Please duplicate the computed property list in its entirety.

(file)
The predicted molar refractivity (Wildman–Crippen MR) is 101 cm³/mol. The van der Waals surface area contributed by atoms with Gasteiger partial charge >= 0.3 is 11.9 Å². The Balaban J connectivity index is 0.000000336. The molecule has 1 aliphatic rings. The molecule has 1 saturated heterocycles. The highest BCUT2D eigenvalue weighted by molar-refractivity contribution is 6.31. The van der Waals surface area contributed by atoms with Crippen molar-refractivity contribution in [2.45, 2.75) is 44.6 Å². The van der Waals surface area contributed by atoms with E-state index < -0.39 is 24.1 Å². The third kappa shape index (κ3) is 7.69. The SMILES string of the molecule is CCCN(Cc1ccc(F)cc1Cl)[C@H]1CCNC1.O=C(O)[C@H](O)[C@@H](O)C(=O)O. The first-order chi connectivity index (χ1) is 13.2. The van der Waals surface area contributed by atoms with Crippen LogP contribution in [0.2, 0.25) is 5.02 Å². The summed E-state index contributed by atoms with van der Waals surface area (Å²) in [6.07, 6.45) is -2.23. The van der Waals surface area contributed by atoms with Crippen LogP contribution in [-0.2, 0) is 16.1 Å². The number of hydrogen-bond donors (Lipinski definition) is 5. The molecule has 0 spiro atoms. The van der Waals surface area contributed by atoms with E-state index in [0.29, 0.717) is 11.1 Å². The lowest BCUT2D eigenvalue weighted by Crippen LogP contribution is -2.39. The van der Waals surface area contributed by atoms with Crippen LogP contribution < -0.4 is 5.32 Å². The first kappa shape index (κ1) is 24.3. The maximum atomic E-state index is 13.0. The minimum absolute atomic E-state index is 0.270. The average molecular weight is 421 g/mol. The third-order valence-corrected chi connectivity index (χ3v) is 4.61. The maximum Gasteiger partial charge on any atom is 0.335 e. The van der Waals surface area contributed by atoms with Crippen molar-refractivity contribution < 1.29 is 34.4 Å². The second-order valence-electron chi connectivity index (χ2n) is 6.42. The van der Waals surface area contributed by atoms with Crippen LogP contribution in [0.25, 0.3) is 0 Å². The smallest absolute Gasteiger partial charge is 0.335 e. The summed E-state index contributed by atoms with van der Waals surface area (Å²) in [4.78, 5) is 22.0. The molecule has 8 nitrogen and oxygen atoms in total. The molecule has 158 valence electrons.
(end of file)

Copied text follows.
The predicted molar refractivity (Wildman–Crippen MR) is 101 cm³/mol. The van der Waals surface area contributed by atoms with Gasteiger partial charge >= 0.3 is 11.9 Å². The Balaban J connectivity index is 0.000000336. The molecule has 1 aliphatic rings. The molecule has 1 saturated heterocycles. The highest BCUT2D eigenvalue weighted by molar-refractivity contribution is 6.31. The van der Waals surface area contributed by atoms with Crippen molar-refractivity contribution in [2.45, 2.75) is 44.6 Å². The van der Waals surface area contributed by atoms with E-state index < -0.39 is 24.1 Å². The third kappa shape index (κ3) is 7.69. The SMILES string of the molecule is CCCN(Cc1ccc(F)cc1Cl)[C@H]1CCNC1.O=C(O)[C@H](O)[C@@H](O)C(=O)O. The first-order chi connectivity index (χ1) is 13.2. The van der Waals surface area contributed by atoms with Crippen LogP contribution in [0.2, 0.25) is 5.02 Å². The summed E-state index contributed by atoms with van der Waals surface area (Å²) in [6.07, 6.45) is -2.23. The van der Waals surface area contributed by atoms with Crippen LogP contribution in [-0.2, 0) is 16.1 Å². The number of hydrogen-bond donors (Lipinski definition) is 5. The molecule has 0 spiro atoms. The van der Waals surface area contributed by atoms with E-state index in [0.29, 0.717) is 11.1 Å². The lowest BCUT2D eigenvalue weighted by Crippen LogP contribution is -2.39. The van der Waals surface area contributed by atoms with Crippen LogP contribution < -0.4 is 5.32 Å². The first kappa shape index (κ1) is 24.3. The maximum atomic E-state index is 13.0. The minimum absolute atomic E-state index is 0.270. The average molecular weight is 421 g/mol. The third-order valence-corrected chi connectivity index (χ3v) is 4.61. The maximum Gasteiger partial charge on any atom is 0.335 e. The van der Waals surface area contributed by atoms with Crippen molar-refractivity contribution < 1.29 is 34.4 Å². The second-order valence-electron chi connectivity index (χ2n) is 6.42. The van der Waals surface area contributed by atoms with Crippen LogP contribution in [0.25, 0.3) is 0 Å². The smallest absolute Gasteiger partial charge is 0.335 e. The summed E-state index contributed by atoms with van der Waals surface area (Å²) in [4.78, 5) is 22.0. The molecule has 8 nitrogen and oxygen atoms in total. The molecule has 158 valence electrons.